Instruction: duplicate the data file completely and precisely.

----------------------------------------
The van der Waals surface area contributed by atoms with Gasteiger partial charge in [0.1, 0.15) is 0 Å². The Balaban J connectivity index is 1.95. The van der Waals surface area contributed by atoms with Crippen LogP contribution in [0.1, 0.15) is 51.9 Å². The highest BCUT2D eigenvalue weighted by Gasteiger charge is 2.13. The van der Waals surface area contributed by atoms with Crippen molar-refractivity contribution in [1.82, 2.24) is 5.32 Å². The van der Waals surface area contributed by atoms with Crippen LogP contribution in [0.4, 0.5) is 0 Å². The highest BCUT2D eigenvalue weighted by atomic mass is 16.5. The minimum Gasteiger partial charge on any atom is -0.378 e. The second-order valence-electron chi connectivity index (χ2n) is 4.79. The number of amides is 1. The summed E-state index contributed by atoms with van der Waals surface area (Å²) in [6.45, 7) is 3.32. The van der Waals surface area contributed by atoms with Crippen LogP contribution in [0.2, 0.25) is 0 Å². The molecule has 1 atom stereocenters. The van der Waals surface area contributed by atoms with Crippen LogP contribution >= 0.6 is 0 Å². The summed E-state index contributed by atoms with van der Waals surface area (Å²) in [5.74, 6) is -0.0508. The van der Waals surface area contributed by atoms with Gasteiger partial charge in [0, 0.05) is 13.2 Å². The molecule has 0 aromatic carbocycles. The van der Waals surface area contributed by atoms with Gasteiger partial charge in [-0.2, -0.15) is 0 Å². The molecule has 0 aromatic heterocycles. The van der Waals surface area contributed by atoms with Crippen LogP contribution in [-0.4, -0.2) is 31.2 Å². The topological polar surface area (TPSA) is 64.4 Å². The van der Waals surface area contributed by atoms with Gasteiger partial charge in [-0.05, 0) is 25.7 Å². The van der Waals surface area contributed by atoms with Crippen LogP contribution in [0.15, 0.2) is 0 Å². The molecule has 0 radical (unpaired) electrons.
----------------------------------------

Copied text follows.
The van der Waals surface area contributed by atoms with Gasteiger partial charge in [0.1, 0.15) is 0 Å². The Balaban J connectivity index is 1.95. The van der Waals surface area contributed by atoms with Crippen LogP contribution in [0.1, 0.15) is 51.9 Å². The highest BCUT2D eigenvalue weighted by Gasteiger charge is 2.13. The van der Waals surface area contributed by atoms with Crippen molar-refractivity contribution in [1.82, 2.24) is 5.32 Å². The van der Waals surface area contributed by atoms with Crippen LogP contribution in [0.4, 0.5) is 0 Å². The highest BCUT2D eigenvalue weighted by atomic mass is 16.5. The minimum Gasteiger partial charge on any atom is -0.378 e. The second-order valence-electron chi connectivity index (χ2n) is 4.79. The number of amides is 1. The summed E-state index contributed by atoms with van der Waals surface area (Å²) in [6.45, 7) is 3.32. The van der Waals surface area contributed by atoms with Crippen LogP contribution in [0.2, 0.25) is 0 Å². The molecule has 1 atom stereocenters. The van der Waals surface area contributed by atoms with Crippen LogP contribution >= 0.6 is 0 Å². The summed E-state index contributed by atoms with van der Waals surface area (Å²) in [5.74, 6) is -0.0508. The van der Waals surface area contributed by atoms with Gasteiger partial charge in [0, 0.05) is 13.2 Å². The molecule has 0 aromatic carbocycles. The van der Waals surface area contributed by atoms with Gasteiger partial charge in [-0.2, -0.15) is 0 Å². The molecule has 0 aromatic heterocycles. The van der Waals surface area contributed by atoms with Crippen LogP contribution in [-0.4, -0.2) is 31.2 Å². The topological polar surface area (TPSA) is 64.4 Å². The van der Waals surface area contributed by atoms with Gasteiger partial charge in [-0.05, 0) is 25.7 Å². The van der Waals surface area contributed by atoms with Crippen LogP contribution in [0.15, 0.2) is 0 Å². The molecule has 0 radical (unpaired) electrons.